Promoting the Polyglots

Marian Sahakyan, Features Editor

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There are two kinds of students. Those who only attend class and those who try to make the best of college by uniting diverse student body. This is exactly what business major Sydney Magbanua did by coming up with a club concept to bring together students with various interests and backgrounds.

It wasn’t until she started taking Chinese courses that the 19-year-old decided to start a club which majorly focuses on learning and practicing foreign languages.

“I fell in love with languages and started looking up what it is called to know different languages. People usually say it’s multilingual or bilingual, but research showed me that the term is actually ‘polyglot,’” Magbanua said. “I got really excited about it and got into the idea of starting a club.”

Through research, numerous emails, a few rejections, and, finally some time later, Magbanua is finally able to say that she put together a club which will allow students to form friendships beyond ethnic frontiers.

“I noticed that there are different clubs like French club, Filipino, Armenian and Spanish clubs, and it kind of struck me how weird it was that we’re all kind of separating ourselves from everyone rather than sticking together,”  Magbanua added.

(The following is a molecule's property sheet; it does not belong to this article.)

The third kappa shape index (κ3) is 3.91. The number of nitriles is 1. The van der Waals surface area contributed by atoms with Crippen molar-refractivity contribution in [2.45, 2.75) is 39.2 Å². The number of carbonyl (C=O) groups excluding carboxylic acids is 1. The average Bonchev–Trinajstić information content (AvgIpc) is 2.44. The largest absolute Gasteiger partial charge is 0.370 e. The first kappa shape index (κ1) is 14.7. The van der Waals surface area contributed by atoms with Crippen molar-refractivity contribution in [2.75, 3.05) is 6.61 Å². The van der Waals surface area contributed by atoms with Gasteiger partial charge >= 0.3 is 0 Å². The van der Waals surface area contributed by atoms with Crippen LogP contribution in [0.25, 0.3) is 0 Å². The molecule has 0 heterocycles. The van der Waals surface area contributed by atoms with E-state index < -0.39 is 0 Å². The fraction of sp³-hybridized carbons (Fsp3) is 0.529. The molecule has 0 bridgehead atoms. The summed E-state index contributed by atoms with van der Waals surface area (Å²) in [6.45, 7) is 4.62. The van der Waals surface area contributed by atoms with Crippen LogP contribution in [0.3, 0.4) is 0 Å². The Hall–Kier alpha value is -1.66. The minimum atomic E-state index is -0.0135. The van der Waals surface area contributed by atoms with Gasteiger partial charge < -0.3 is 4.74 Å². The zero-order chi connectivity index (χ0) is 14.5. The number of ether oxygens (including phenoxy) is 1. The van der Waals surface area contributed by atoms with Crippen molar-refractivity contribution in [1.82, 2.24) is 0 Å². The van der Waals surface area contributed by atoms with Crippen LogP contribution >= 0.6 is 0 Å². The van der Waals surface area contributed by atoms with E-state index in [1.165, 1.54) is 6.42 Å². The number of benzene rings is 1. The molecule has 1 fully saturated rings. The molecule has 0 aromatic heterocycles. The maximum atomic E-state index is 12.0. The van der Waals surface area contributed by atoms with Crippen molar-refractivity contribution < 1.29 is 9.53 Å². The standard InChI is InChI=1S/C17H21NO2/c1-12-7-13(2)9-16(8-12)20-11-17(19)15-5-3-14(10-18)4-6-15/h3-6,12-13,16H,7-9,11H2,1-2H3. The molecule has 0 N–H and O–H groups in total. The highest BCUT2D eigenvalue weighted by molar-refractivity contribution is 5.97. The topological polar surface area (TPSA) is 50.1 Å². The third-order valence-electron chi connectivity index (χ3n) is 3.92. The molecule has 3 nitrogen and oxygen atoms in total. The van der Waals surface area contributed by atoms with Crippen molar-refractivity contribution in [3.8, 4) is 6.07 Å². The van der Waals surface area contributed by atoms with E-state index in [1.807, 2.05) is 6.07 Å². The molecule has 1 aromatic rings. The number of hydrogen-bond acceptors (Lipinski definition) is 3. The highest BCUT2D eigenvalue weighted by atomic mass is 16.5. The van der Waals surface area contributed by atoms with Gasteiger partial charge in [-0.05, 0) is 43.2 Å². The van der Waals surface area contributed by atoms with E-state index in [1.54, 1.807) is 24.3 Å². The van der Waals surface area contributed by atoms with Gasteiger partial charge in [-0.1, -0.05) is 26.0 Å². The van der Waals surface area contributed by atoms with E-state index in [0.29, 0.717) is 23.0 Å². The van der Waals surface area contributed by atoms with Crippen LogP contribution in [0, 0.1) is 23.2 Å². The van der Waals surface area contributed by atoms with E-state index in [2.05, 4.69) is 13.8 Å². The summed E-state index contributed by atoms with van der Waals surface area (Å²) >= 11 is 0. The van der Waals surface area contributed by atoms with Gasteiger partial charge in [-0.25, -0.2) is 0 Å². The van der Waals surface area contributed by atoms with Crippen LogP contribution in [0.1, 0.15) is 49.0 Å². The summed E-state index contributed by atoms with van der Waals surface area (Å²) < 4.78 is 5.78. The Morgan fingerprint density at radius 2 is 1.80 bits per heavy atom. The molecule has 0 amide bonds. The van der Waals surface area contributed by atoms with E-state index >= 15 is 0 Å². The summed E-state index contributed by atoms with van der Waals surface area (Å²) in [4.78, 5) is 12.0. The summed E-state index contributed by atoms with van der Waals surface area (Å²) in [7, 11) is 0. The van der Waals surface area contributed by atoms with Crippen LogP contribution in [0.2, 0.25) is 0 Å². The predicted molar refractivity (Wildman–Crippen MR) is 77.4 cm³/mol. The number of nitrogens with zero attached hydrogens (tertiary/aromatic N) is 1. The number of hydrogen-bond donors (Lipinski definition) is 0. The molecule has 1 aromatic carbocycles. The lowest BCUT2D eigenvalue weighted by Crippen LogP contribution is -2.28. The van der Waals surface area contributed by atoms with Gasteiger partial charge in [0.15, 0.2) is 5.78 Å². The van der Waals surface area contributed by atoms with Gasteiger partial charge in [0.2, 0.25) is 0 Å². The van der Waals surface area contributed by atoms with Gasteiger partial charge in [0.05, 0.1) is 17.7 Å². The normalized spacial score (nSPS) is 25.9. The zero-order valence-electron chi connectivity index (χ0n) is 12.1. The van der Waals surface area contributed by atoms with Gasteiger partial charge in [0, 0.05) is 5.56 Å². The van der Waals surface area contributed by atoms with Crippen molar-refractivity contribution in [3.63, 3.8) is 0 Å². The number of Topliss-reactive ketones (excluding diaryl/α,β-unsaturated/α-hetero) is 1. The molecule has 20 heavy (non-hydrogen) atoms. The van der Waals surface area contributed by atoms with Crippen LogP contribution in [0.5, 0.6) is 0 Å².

During their meetings, officers of the club thought of a project, which won’t only link students of different but common interests, but will also promote and fundraise for the Study Abroad program of Glendale Community College.

“Study abroad is something we are really passionate about and we believe it fosters exactly the type of open-mindedness that an individual needs in order to grow and be critical of the world around him or her,” Alina Zulfiqar, anthropology major and vice president of the club said. “A lot of students cannot afford this experience and we are dedicated to changing that.”

Though many ideas were brainstormed to raise funds during the campaign, the members of the club decided that they would start off by hosting international movie nights on campus and bringing in snacks from various corners of the world.

“Sounds like a worthwhile idea,” Flavio Frontini, co-director of the Study Abroad Program in GCC and professor in charge of the Italian language program said. “It’s a great opportunity to showcase links between global learning and global communication.”

Aside from fundraising, the club officers came up with ideas to stay current with different cultures and languages around the world.

“We will take a globe, spin it around and stop it randomly and wherever our fingers land, that’s the place we will learn about,” Magbanua mentioned.

The Census Bureau estimates put foreign language proficiency in Glendale, Calif., at 69.7 percent for the last available 2013 numbers. That means that people are often speaking a language other than English in their home, according to data from Census.

The club officers hope to expand people’s knowledge on different ethnicities, cultures and religions. Like Magbanua said, “as a polyglot, you’re not just learning different languages, but you also learn how people live.”

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